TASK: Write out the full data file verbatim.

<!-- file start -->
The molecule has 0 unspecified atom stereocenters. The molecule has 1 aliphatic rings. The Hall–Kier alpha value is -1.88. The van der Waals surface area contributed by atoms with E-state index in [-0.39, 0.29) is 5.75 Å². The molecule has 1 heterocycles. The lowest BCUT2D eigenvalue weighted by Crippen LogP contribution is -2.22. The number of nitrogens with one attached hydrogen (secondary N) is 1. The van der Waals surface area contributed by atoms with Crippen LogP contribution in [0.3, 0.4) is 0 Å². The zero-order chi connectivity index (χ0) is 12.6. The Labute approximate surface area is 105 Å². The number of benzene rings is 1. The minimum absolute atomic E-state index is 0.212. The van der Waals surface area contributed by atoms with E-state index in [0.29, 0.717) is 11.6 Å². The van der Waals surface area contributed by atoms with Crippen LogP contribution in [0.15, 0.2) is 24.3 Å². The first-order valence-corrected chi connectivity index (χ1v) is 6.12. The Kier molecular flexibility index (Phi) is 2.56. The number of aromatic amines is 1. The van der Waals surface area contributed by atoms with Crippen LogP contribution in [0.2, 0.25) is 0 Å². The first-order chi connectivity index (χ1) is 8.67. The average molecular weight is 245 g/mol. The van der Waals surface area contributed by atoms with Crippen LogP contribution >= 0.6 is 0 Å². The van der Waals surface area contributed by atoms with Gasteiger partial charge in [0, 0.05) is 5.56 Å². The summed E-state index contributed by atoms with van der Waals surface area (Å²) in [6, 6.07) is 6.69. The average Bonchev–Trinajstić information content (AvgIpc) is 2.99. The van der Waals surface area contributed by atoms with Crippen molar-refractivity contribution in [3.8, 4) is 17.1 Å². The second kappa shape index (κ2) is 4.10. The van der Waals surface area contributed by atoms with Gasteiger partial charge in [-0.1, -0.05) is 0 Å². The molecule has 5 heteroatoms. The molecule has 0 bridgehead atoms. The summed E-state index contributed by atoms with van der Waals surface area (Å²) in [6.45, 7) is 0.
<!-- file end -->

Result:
The molecule has 0 unspecified atom stereocenters. The molecule has 1 aliphatic rings. The Hall–Kier alpha value is -1.88. The van der Waals surface area contributed by atoms with E-state index in [-0.39, 0.29) is 5.75 Å². The molecule has 1 heterocycles. The lowest BCUT2D eigenvalue weighted by Crippen LogP contribution is -2.22. The number of nitrogens with one attached hydrogen (secondary N) is 1. The van der Waals surface area contributed by atoms with Crippen LogP contribution in [0.3, 0.4) is 0 Å². The zero-order chi connectivity index (χ0) is 12.6. The Labute approximate surface area is 105 Å². The number of benzene rings is 1. The minimum absolute atomic E-state index is 0.212. The van der Waals surface area contributed by atoms with E-state index in [0.29, 0.717) is 11.6 Å². The van der Waals surface area contributed by atoms with Crippen LogP contribution in [0.15, 0.2) is 24.3 Å². The first-order valence-corrected chi connectivity index (χ1v) is 6.12. The Kier molecular flexibility index (Phi) is 2.56. The number of aromatic amines is 1. The van der Waals surface area contributed by atoms with Crippen LogP contribution in [0.2, 0.25) is 0 Å². The first-order chi connectivity index (χ1) is 8.67. The average molecular weight is 245 g/mol. The van der Waals surface area contributed by atoms with Crippen LogP contribution >= 0.6 is 0 Å². The van der Waals surface area contributed by atoms with Gasteiger partial charge in [0, 0.05) is 5.56 Å². The summed E-state index contributed by atoms with van der Waals surface area (Å²) in [6, 6.07) is 6.69. The average Bonchev–Trinajstić information content (AvgIpc) is 2.99. The van der Waals surface area contributed by atoms with Crippen molar-refractivity contribution in [3.8, 4) is 17.1 Å². The second kappa shape index (κ2) is 4.10. The van der Waals surface area contributed by atoms with Gasteiger partial charge in [-0.1, -0.05) is 0 Å². The molecule has 5 heteroatoms. The molecule has 0 bridgehead atoms. The summed E-state index contributed by atoms with van der Waals surface area (Å²) in [6.45, 7) is 0.